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Introduction to the Major

Faculty members talk about what you can learn and what makes this major special.

Mission Statement

The main goal of Linguistics is to provide scientific answers to questions such as "Why is it that only humans can speak language?" and "What kind of creatures are humans?" by examining human language. The Linguistics major's mission is to explain, in a scientific manner, salient properties of human language, which cannot be found in the communication system of other animals.

In the Linguistics major, we attempt to analyze complex and elaborate structures found in human language. Based on the core fields of linguistics, including Phonetics (study of linguistic sounds), Phonology (theory of sound system), Morphology (study of the internal structure of words), Syntax (study of the internal structure of phrases and sentences), Semantics (study of linguistic meaning) and Pragmatics (study of linguistic expressions and contexts), we investigate theoretically what constitutes the system of language that is incorporated in the human brain/mind. Humans generally gain the ability to speak a native language with no special effort. It is not that Japanese babies speak Japanese natively because they are Japanese citizens. They will speak Swahili natively if they are born and raised in the environment where Swahili is mainly spoken. Regardless of race, nationality, and sex, babies effortlessly acquire any language spoken around them in a relatively short period of time. Why is such a thing possible? We know how hard it is to learn a foreign language; many miraculous elements must therefore be involved in the native language acquisition process.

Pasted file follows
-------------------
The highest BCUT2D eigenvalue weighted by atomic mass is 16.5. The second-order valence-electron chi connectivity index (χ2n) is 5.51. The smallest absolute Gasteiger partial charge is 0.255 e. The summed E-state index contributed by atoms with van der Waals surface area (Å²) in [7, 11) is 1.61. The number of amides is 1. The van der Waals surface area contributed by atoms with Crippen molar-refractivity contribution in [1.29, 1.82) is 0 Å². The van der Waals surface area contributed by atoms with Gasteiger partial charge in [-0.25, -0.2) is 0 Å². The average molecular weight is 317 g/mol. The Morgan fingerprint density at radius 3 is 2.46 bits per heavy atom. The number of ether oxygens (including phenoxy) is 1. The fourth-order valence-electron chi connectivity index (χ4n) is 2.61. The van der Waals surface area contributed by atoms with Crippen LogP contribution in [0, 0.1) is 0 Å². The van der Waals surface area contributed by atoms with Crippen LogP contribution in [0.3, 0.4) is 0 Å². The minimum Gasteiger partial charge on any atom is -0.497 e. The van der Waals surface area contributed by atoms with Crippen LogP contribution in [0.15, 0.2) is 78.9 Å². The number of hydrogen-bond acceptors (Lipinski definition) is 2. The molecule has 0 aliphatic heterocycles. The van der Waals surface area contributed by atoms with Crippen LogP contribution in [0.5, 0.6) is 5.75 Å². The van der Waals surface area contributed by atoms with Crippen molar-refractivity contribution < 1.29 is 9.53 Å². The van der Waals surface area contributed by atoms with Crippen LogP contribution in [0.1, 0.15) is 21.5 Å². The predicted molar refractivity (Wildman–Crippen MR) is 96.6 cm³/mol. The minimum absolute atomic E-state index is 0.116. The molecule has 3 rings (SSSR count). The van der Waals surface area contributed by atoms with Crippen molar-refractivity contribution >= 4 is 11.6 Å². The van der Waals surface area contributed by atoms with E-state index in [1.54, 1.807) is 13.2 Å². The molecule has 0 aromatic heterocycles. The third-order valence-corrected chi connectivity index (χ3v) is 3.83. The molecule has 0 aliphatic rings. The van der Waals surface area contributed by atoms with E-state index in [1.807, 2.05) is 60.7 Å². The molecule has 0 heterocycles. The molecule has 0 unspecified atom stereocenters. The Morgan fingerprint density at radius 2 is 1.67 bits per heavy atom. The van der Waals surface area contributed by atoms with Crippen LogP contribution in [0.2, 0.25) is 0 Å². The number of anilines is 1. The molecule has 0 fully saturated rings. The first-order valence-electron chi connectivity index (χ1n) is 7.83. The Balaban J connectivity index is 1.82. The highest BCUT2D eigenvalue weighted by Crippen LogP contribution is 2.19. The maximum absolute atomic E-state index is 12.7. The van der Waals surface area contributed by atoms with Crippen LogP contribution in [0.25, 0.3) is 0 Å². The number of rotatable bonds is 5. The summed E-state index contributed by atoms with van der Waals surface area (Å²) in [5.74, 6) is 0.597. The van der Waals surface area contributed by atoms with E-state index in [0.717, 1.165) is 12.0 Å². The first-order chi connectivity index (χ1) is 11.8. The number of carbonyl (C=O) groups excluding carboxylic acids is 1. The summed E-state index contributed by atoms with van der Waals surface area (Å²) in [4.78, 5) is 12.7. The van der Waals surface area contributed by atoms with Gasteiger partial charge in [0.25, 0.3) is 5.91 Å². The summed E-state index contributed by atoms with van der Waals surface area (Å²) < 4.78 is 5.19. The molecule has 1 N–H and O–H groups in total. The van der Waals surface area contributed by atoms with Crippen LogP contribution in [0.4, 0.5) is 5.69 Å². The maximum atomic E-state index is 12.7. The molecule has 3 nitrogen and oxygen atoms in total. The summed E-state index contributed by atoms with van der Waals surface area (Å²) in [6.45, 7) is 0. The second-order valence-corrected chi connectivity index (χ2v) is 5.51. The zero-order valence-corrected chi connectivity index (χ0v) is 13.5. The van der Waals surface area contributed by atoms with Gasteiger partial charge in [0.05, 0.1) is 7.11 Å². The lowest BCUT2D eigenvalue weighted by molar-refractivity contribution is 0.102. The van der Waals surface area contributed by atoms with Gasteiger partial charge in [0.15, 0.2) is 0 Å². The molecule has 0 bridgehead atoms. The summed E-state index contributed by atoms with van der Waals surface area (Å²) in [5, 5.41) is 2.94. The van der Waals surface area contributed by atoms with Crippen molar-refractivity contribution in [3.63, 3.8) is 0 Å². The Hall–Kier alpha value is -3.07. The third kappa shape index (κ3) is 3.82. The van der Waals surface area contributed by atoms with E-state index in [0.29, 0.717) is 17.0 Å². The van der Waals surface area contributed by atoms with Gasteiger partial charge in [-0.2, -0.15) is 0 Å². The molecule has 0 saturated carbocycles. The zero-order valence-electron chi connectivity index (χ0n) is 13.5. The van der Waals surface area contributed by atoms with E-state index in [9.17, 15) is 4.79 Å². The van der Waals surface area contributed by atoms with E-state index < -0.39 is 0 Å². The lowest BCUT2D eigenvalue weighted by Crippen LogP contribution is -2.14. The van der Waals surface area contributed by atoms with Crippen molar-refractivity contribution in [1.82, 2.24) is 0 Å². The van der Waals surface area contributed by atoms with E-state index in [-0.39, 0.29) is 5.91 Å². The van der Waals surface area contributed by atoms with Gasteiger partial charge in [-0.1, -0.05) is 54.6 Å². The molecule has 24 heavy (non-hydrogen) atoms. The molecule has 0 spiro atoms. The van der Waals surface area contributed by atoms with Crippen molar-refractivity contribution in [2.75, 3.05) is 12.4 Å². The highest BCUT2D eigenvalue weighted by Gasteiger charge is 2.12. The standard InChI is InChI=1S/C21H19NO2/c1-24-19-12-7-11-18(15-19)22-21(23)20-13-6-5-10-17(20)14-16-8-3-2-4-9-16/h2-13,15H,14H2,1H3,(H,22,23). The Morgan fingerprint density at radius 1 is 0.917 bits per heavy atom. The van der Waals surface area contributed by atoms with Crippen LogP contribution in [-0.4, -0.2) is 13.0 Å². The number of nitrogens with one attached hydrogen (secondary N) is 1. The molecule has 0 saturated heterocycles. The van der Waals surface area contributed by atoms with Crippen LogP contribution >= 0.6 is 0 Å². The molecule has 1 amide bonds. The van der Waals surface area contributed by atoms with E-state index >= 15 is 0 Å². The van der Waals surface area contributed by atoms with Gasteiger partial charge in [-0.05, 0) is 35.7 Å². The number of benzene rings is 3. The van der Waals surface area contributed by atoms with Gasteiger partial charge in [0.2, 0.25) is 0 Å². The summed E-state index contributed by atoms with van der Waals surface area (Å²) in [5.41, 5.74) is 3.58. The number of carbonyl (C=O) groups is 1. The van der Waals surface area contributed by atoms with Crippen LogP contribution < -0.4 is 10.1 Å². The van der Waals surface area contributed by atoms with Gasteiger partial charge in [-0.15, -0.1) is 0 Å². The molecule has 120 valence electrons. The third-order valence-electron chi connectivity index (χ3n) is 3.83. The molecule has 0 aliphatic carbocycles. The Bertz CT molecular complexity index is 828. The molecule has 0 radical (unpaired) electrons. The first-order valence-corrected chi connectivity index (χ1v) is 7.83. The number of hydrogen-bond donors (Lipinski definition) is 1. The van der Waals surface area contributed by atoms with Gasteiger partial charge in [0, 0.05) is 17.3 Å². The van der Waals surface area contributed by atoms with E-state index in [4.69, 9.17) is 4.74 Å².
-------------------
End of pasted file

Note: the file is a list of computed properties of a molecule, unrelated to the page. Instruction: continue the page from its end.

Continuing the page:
Modern Linguistics hypothesizes that humans are equipped with a biological program that makes native language acquisition possible. The Linguistics major examines language from various perspectives and works towards better understanding of the nature of this biological program.

Learning Goals

The following learning goals are pursued in the Linguistics major:

    1. Learn scientific methodologies in linguistics and conduct analyses of linguistic structure.
    2. Investigate mechanisms generating universal properties of linguistic structure.
    3. Understand how linguistics interacts with other closely related academic fields (cognitive science, psychology, brain science, philosophy, mathematical logic, etc.).
    4. Investigate the nature of human existence through the study of language.
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